AIR Spotlight is an insightful program featured daily on the All India Radio Newsonair. In this program, many eminent panellists discuss issues of importance which can be quite helpful in IAS exam preparation. In this article, the 12th ministerial conference of the World Trade Organisation is discussed.
- Anil Wadhwa, Former diplomat
- Simran Sodhi, Journalist
Recently, member countries of the World Trade Organization (WTO) concluded the Twelfth Ministerial Conference (MC12) securing agreements on various issues such as relaxing patent regulations to achieve global vaccine equity; ensuring food security, according subsidies to the fisheries sector, and continuing moratoriums relevant to e-commerce, among others which are collectively called the ‘Geneva Package’.
Union Commerce Minister Piyush Goyal led the Indian delegation for the twelfth ministerial conference.
Significance of the 12th Ministerial Meeting:
This WTO meeting assumes significance because as per the World Trade Organization chief Ngozi Okonjo-Iweala, the world is facing a “polycrisis” which involves the Covid-19 pandemic, the Ukraine-Russia war, the food crisis, and the energy crisis.
Areas of Interest for India:
Important issues for India are WTO response to the pandemic, fishery subsidy negotiation, agriculture-related issues, particularly public stock holding, WTO reforms, and the moratorium on customs duties on electronic transmission.
Rising Food Crisis and WTO:
Currently, there is a gap between production and supply which is contributing to the world food crisis. One of the agreements was the exemption of the World Food Program from export restrictions.
- Though a significant contributor to the WFP, India is opposed to the blanket exemption to export restrictions as it may come in conflict with food security measures at home.
- India also sought to protect its food grain procurement program, that is, the MSP.
- India, along with the G-33, the African Group and the ACP group, negotiated to support a permanent solution to public stockpiling for food security purposes.
- At the Ninth Ministerial Conference held in Bali, Indonesia, in 2013, ministers adopted the “Bali Package”, a series of decisions aimed at streamlining trade, allowing developing countries more options for providing food security, boosting least-developed countries’ trade and helping development more generally. It was agreed that in the interim, until a permanent solution is reached, Members would exercise due restraint (commonly termed as ‘peace clause’) in raising disputes in respect of public stockholding programmes for food security purposes instituted before 7th December 2013, even if countries exceeded their permissible limits. Consequent to the firm stand taken by India at the WTO, this peace clause was extended by a decision of the WTO General Council (GC) in November 2014 until a permanent solution was agreed upon and adopted. Thus, it was ensured that the ‘peace clause’ would be available in perpetuity.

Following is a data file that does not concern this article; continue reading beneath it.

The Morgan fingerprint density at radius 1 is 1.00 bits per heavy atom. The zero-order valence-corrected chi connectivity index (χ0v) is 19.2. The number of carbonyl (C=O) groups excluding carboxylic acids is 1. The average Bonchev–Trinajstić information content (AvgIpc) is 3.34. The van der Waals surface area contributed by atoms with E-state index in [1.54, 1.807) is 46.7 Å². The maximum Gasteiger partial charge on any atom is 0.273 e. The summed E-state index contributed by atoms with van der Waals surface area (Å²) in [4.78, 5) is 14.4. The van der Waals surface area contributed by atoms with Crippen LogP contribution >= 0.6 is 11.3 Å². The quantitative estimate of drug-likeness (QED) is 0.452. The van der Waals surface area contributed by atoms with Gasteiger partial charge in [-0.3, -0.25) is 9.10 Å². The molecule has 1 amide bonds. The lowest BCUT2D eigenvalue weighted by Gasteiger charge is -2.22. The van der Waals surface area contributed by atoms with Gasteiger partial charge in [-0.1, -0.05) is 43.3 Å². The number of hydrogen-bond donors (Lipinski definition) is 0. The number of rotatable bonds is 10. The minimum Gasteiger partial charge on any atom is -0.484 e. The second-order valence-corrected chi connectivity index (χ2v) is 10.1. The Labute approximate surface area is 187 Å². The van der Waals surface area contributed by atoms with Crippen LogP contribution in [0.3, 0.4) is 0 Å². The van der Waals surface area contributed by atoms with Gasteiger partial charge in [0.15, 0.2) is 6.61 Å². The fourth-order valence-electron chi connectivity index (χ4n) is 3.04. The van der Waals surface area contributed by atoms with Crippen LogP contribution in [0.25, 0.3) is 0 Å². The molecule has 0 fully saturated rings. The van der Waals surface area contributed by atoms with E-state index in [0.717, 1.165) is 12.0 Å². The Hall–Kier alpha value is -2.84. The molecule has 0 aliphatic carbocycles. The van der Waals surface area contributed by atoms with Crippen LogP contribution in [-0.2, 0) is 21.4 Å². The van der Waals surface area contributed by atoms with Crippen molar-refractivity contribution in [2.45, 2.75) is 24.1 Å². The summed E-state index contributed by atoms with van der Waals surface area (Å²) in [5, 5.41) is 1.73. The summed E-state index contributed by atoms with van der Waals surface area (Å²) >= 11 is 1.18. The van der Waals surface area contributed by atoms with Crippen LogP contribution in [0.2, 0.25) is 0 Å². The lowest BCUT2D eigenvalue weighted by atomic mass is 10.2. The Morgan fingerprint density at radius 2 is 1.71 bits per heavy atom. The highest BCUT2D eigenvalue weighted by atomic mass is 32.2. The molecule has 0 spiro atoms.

- Another important issue was the Special Safeguard Mechanism to protect agricultural produces from import surges and sudden price falls through additional import duties.
Also read: WTO Agreement on Agriculture
- According to India, WTO reforms are necessary for keeping development at its core and have consensus-based decision-making. The reforms should not include non-trade areas such as climate change and gender.
- India aims to strengthen fundamental principles, preserving special and differential treatment, consensus based decision making and non-discrimination.
- Among the reform proposals, the most consequential is the US-EU-Japan trilateral initiative, announced at the MC 11. The US-EU-Japan trilateral initiative, immediately after the postponement of MC 12, on 30 Nov. 2021, came out with a joint statement intending to address concerns relating to non-market practices, existing enforcement tools and developing new rules, as required.
- India led the initiative to present a developing country reform proposal (Developing countries reform paper “Strengthening the WTO to promote development and inclusivity” in Aug. 2019 which was co-sponsored by Bolivia, Cuba, Ecuador, Malawi, South Africa, Tunisia, Uganda, Zimbabwe and Oman.)
India’s Stand on WTO Reforms:
- India opposes open-ended reform proposals and wants members to first agree on elements of reforms, the precise nature of the process to carry out discussions before initiating reform work.
- India believes that the reform process and its outcomes should not alter, or in any manner affect, Members’ rights and obligations under the WTO Agreements and agreed mandates and that the agreed rules of procedure of the General Council shall apply to the review process.
WTO Response to the Pandemic:
- One of the important measures taken by the WTO to address the pandemic is the TRIPS waiver proposal.
- Ambassador David Walker of New Zealand as the facilitator identified six verticals for work in this area – export restrictions; trade facilitation, regulatory coherence, cooperation and tariffs; role of services; transparency and monitoring; collaboration with other organizations; and framework to respond more effectively to future pandemics.
- India is working for a balanced outcome by engaging with various members and groups to build consensus.
- India wants the WTO response to address the supply side concerns and doesn’t want to conflate the challenges of the pandemic to areas like market access, reforms, export restrictions, and transparency.
- Regarding intellectual property, India seeks: (i) a recognition of the difficulties faced by developing countries and LDCs in utilising TRIPS flexibilities to address the COVID-19 pandemic, and (ii) a reaffirmation of the TRIPS waiver decision under the responses’ declaration.
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